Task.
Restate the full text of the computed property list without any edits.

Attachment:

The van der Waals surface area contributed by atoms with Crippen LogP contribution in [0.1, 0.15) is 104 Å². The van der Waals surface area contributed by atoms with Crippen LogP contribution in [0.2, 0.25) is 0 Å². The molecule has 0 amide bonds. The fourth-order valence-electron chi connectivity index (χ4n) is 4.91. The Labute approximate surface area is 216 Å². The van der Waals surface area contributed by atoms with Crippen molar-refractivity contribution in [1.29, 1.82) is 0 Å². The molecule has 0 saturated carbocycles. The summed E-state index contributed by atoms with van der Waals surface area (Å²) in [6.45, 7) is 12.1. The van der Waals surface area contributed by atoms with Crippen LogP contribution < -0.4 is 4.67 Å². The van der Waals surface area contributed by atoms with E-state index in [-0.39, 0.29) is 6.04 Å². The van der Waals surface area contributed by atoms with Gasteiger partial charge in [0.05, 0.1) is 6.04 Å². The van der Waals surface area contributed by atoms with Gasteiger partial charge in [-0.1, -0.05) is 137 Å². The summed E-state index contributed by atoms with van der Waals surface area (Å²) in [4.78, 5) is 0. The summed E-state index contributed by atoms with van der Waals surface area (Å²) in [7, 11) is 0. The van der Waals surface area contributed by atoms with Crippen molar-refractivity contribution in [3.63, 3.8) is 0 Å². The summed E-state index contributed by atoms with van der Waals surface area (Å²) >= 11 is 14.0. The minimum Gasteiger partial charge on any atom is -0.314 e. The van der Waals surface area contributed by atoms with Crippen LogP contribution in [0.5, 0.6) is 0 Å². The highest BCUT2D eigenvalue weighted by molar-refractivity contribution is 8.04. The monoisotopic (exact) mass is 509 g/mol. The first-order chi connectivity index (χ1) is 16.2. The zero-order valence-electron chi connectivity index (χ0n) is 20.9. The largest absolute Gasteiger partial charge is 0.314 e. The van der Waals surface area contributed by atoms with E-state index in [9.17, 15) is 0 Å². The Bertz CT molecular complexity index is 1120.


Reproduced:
The van der Waals surface area contributed by atoms with Crippen LogP contribution in [0.1, 0.15) is 104 Å². The van der Waals surface area contributed by atoms with Crippen LogP contribution in [0.2, 0.25) is 0 Å². The molecule has 0 amide bonds. The fourth-order valence-electron chi connectivity index (χ4n) is 4.91. The Labute approximate surface area is 216 Å². The van der Waals surface area contributed by atoms with Crippen molar-refractivity contribution in [1.29, 1.82) is 0 Å². The molecule has 0 saturated carbocycles. The summed E-state index contributed by atoms with van der Waals surface area (Å²) in [6.45, 7) is 12.1. The van der Waals surface area contributed by atoms with Crippen LogP contribution < -0.4 is 4.67 Å². The van der Waals surface area contributed by atoms with E-state index in [-0.39, 0.29) is 6.04 Å². The van der Waals surface area contributed by atoms with Gasteiger partial charge in [0.05, 0.1) is 6.04 Å². The van der Waals surface area contributed by atoms with Gasteiger partial charge in [-0.1, -0.05) is 137 Å². The summed E-state index contributed by atoms with van der Waals surface area (Å²) in [4.78, 5) is 0. The summed E-state index contributed by atoms with van der Waals surface area (Å²) in [7, 11) is 0. The van der Waals surface area contributed by atoms with Crippen molar-refractivity contribution in [3.63, 3.8) is 0 Å². The summed E-state index contributed by atoms with van der Waals surface area (Å²) >= 11 is 14.0. The minimum Gasteiger partial charge on any atom is -0.314 e. The van der Waals surface area contributed by atoms with Crippen LogP contribution in [0.5, 0.6) is 0 Å². The highest BCUT2D eigenvalue weighted by molar-refractivity contribution is 8.04. The monoisotopic (exact) mass is 509 g/mol. The first-order chi connectivity index (χ1) is 16.2. The zero-order valence-electron chi connectivity index (χ0n) is 20.9. The largest absolute Gasteiger partial charge is 0.314 e. The van der Waals surface area contributed by atoms with E-state index in [9.17, 15) is 0 Å². The Bertz CT molecular complexity index is 1120.